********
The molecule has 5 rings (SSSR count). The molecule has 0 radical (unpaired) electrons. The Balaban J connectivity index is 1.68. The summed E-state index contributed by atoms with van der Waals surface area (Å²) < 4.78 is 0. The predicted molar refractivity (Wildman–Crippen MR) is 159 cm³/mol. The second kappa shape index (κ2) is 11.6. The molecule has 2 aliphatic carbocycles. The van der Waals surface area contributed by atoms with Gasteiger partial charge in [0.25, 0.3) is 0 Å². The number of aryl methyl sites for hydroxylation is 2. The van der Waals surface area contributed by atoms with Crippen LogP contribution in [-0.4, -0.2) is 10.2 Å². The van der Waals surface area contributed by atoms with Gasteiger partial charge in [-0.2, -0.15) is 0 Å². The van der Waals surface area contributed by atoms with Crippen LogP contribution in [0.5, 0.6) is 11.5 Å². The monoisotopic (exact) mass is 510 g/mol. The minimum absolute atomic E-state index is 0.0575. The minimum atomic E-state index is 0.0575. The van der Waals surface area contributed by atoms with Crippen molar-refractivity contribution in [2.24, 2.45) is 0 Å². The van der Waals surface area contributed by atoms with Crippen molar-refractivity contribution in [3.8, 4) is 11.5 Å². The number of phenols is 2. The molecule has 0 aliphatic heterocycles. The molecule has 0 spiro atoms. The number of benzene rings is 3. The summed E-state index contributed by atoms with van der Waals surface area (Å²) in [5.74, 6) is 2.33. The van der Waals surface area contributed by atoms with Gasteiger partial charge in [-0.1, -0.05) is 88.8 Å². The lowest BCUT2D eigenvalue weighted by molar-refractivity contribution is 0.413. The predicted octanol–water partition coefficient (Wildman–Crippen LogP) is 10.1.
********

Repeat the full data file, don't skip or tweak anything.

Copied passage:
The molecule has 5 rings (SSSR count). The molecule has 0 radical (unpaired) electrons. The Balaban J connectivity index is 1.68. The summed E-state index contributed by atoms with van der Waals surface area (Å²) < 4.78 is 0. The predicted molar refractivity (Wildman–Crippen MR) is 159 cm³/mol. The second kappa shape index (κ2) is 11.6. The molecule has 2 aliphatic carbocycles. The van der Waals surface area contributed by atoms with Gasteiger partial charge in [0.25, 0.3) is 0 Å². The number of aryl methyl sites for hydroxylation is 2. The van der Waals surface area contributed by atoms with Crippen LogP contribution in [-0.4, -0.2) is 10.2 Å². The van der Waals surface area contributed by atoms with Gasteiger partial charge in [-0.2, -0.15) is 0 Å². The van der Waals surface area contributed by atoms with Crippen LogP contribution in [0.5, 0.6) is 11.5 Å². The monoisotopic (exact) mass is 510 g/mol. The minimum absolute atomic E-state index is 0.0575. The minimum atomic E-state index is 0.0575. The van der Waals surface area contributed by atoms with Crippen molar-refractivity contribution in [2.24, 2.45) is 0 Å². The van der Waals surface area contributed by atoms with Crippen molar-refractivity contribution in [3.8, 4) is 11.5 Å². The number of phenols is 2. The molecule has 0 aliphatic heterocycles. The molecule has 0 spiro atoms. The number of benzene rings is 3. The summed E-state index contributed by atoms with van der Waals surface area (Å²) in [5.74, 6) is 2.33. The van der Waals surface area contributed by atoms with Gasteiger partial charge in [-0.1, -0.05) is 88.8 Å². The lowest BCUT2D eigenvalue weighted by molar-refractivity contribution is 0.413. The predicted octanol–water partition coefficient (Wildman–Crippen LogP) is 10.1.